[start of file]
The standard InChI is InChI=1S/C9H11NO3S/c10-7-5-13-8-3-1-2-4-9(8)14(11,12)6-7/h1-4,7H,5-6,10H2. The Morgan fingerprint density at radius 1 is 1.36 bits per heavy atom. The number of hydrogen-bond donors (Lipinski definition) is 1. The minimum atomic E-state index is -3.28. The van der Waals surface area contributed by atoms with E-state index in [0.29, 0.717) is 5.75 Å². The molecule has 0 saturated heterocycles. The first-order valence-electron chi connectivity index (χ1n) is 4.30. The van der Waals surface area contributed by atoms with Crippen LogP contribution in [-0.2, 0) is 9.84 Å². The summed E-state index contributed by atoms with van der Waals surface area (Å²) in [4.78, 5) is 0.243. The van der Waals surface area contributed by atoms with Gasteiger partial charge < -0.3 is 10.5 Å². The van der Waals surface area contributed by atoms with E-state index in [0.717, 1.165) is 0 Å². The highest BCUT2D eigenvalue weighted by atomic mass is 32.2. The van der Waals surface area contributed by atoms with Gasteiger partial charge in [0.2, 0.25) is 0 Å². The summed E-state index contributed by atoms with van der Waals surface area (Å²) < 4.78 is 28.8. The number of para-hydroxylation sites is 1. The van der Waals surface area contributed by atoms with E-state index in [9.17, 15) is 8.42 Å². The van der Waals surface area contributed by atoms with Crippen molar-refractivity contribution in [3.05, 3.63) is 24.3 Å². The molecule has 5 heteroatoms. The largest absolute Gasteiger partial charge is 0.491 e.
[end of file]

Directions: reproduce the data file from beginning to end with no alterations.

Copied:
The standard InChI is InChI=1S/C9H11NO3S/c10-7-5-13-8-3-1-2-4-9(8)14(11,12)6-7/h1-4,7H,5-6,10H2. The Morgan fingerprint density at radius 1 is 1.36 bits per heavy atom. The number of hydrogen-bond donors (Lipinski definition) is 1. The minimum atomic E-state index is -3.28. The van der Waals surface area contributed by atoms with E-state index in [0.29, 0.717) is 5.75 Å². The molecule has 0 saturated heterocycles. The first-order valence-electron chi connectivity index (χ1n) is 4.30. The van der Waals surface area contributed by atoms with Crippen LogP contribution in [-0.2, 0) is 9.84 Å². The summed E-state index contributed by atoms with van der Waals surface area (Å²) in [4.78, 5) is 0.243. The van der Waals surface area contributed by atoms with Gasteiger partial charge < -0.3 is 10.5 Å². The van der Waals surface area contributed by atoms with E-state index in [0.717, 1.165) is 0 Å². The highest BCUT2D eigenvalue weighted by atomic mass is 32.2. The van der Waals surface area contributed by atoms with Gasteiger partial charge in [0.2, 0.25) is 0 Å². The summed E-state index contributed by atoms with van der Waals surface area (Å²) < 4.78 is 28.8. The number of para-hydroxylation sites is 1. The van der Waals surface area contributed by atoms with E-state index in [9.17, 15) is 8.42 Å². The van der Waals surface area contributed by atoms with Crippen molar-refractivity contribution in [3.05, 3.63) is 24.3 Å². The molecule has 5 heteroatoms. The largest absolute Gasteiger partial charge is 0.491 e.